The typical model of computer ownership by generally less technology friendly is “Buy it and hold it for as long as possible.” This emotional response makes perfect sense, you just spent this large chunk of money on a shiny new thing, it should last. The flaw in this approach is that these items have a built in shelf life of 20-30 months. Not that they are worthless after that, but they are certainly well into middle-age.

Let’s just say the computer you want is $2,500, and that as long as possible is 5 years. Over 10 years, you will have spent $5,000. Contrast this with buying brand new, every 2.5 years. Now you’ve spent $10,000 over the same ten years.

Recycle is superior. No, srsly. Wat?

Resale Value & Experience

The resale value of a 5 year old Apple machine is not likely to be more than 10% of the original purchase price. And frankly, I start to feel guilty charging even that much. The resale value of a 24-ish month old Apple machine however, is likely to be 50%-70% of the original purchase price. And a good low-cost entry into the Apple world for many folks. My first Apple product was a refurbished white plastic MacBook.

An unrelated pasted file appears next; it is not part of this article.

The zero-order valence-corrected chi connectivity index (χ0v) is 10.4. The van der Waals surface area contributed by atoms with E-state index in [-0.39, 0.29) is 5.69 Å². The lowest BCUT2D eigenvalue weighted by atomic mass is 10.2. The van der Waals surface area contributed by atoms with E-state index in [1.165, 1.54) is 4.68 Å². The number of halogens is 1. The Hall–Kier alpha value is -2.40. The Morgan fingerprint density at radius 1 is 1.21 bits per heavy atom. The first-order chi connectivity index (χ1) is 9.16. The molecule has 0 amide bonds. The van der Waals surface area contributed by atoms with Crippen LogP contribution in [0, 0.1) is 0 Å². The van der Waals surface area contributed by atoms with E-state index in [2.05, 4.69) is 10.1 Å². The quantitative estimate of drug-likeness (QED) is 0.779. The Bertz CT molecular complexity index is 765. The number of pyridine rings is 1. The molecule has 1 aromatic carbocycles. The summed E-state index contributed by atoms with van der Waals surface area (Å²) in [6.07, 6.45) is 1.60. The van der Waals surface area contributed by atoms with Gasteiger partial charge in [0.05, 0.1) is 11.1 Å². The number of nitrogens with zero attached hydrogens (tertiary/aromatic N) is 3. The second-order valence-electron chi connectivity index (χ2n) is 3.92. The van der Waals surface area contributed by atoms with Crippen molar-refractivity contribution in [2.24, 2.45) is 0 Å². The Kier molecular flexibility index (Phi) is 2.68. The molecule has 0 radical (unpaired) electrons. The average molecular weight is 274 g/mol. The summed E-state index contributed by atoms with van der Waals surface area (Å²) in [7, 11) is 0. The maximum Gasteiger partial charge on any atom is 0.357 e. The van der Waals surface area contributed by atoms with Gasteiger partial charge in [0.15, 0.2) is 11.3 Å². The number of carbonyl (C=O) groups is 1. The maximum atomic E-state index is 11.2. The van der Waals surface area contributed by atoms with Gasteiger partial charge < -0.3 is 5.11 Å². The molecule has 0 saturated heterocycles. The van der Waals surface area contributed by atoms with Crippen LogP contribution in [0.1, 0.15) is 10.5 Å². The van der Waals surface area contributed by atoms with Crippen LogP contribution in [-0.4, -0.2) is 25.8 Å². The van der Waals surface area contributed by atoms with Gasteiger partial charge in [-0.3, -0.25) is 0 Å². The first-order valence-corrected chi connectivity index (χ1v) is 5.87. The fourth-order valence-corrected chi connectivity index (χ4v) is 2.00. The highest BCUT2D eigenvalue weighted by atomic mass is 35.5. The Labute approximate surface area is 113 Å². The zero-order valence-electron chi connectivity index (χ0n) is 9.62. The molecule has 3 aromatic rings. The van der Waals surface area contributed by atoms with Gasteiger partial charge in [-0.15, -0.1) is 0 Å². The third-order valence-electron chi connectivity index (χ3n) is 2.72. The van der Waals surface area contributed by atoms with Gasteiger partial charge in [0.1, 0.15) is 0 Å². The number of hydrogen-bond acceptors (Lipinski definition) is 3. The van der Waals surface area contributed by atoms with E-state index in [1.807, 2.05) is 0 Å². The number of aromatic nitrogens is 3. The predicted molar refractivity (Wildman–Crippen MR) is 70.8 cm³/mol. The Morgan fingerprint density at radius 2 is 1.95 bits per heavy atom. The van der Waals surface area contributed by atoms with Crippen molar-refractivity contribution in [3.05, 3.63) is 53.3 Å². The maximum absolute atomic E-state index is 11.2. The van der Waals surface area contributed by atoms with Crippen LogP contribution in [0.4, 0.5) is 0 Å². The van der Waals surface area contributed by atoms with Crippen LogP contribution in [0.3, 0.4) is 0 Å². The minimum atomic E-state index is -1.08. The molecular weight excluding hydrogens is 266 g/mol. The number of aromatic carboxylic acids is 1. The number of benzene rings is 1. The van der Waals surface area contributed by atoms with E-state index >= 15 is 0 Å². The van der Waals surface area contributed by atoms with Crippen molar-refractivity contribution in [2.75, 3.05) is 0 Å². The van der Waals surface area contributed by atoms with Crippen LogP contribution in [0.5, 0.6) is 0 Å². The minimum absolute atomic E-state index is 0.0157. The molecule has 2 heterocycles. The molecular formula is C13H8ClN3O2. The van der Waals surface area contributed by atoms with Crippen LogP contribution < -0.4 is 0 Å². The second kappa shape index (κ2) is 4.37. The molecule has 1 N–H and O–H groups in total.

Buy & Hold will return you $500 over the ten years (if you can go through with the two sales), bringing the total cost from $5,000 down to $4,500. Recycle, however, will return you $6,000 (selling each original $2,500 machine at 60%, or $1,500), bringing the total cost from $10,000 down to $4,000.

The inversion in thinking is this: you’re not paying for the new machine, you’re paying for the depreciation of value of the machine you already own. And Apple products are like Volvos, they hold their value well.

Have you ever worked on a 5 year old MacBook Pro?

This is the other thing that’s not often recognized. What is the experience of working on a 5 year old machine like? Spoiler Alert: It sucks. Contrast that with buying a new machine every 2ish years. What a much better owner and usage experience that is. And it costs you the same, or a little less.

Huge Win